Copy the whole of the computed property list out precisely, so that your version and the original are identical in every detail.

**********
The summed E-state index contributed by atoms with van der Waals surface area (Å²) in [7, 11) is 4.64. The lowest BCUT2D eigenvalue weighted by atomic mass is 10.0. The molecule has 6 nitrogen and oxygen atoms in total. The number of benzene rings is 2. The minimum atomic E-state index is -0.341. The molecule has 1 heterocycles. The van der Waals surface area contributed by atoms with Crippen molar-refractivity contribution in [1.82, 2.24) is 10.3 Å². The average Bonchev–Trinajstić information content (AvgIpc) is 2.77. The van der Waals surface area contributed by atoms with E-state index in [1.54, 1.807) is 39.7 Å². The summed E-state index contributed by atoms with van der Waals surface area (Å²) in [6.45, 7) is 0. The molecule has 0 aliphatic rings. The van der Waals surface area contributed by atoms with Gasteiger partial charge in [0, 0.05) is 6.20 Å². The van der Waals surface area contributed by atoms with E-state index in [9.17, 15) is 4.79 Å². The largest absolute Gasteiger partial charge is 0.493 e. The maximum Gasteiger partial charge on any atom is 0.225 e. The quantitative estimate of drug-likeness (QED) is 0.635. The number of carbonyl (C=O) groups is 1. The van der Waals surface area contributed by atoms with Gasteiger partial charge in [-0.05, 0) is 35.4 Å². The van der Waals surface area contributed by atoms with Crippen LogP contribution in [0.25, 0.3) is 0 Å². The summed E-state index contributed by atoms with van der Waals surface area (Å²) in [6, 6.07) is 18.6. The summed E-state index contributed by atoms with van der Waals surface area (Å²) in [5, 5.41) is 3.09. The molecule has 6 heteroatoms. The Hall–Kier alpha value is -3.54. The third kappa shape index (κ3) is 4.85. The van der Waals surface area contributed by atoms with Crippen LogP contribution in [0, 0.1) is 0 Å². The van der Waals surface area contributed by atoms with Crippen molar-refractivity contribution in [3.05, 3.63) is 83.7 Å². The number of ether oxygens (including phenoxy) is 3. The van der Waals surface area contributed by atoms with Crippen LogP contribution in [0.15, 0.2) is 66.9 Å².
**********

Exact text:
The summed E-state index contributed by atoms with van der Waals surface area (Å²) in [7, 11) is 4.64. The lowest BCUT2D eigenvalue weighted by atomic mass is 10.0. The molecule has 6 nitrogen and oxygen atoms in total. The number of benzene rings is 2. The minimum atomic E-state index is -0.341. The molecule has 1 heterocycles. The van der Waals surface area contributed by atoms with Crippen molar-refractivity contribution in [1.82, 2.24) is 10.3 Å². The average Bonchev–Trinajstić information content (AvgIpc) is 2.77. The van der Waals surface area contributed by atoms with E-state index in [1.54, 1.807) is 39.7 Å². The summed E-state index contributed by atoms with van der Waals surface area (Å²) in [6.45, 7) is 0. The molecule has 0 aliphatic rings. The van der Waals surface area contributed by atoms with Gasteiger partial charge in [0, 0.05) is 6.20 Å². The van der Waals surface area contributed by atoms with E-state index in [9.17, 15) is 4.79 Å². The largest absolute Gasteiger partial charge is 0.493 e. The maximum Gasteiger partial charge on any atom is 0.225 e. The quantitative estimate of drug-likeness (QED) is 0.635. The number of carbonyl (C=O) groups is 1. The van der Waals surface area contributed by atoms with Gasteiger partial charge in [-0.05, 0) is 35.4 Å². The van der Waals surface area contributed by atoms with Crippen LogP contribution in [0.25, 0.3) is 0 Å². The summed E-state index contributed by atoms with van der Waals surface area (Å²) in [6, 6.07) is 18.6. The summed E-state index contributed by atoms with van der Waals surface area (Å²) in [5, 5.41) is 3.09. The molecule has 6 heteroatoms. The Hall–Kier alpha value is -3.54. The third kappa shape index (κ3) is 4.85. The van der Waals surface area contributed by atoms with Crippen LogP contribution in [0, 0.1) is 0 Å². The van der Waals surface area contributed by atoms with Crippen molar-refractivity contribution in [3.05, 3.63) is 83.7 Å². The number of ether oxygens (including phenoxy) is 3. The van der Waals surface area contributed by atoms with Crippen LogP contribution in [0.15, 0.2) is 66.9 Å².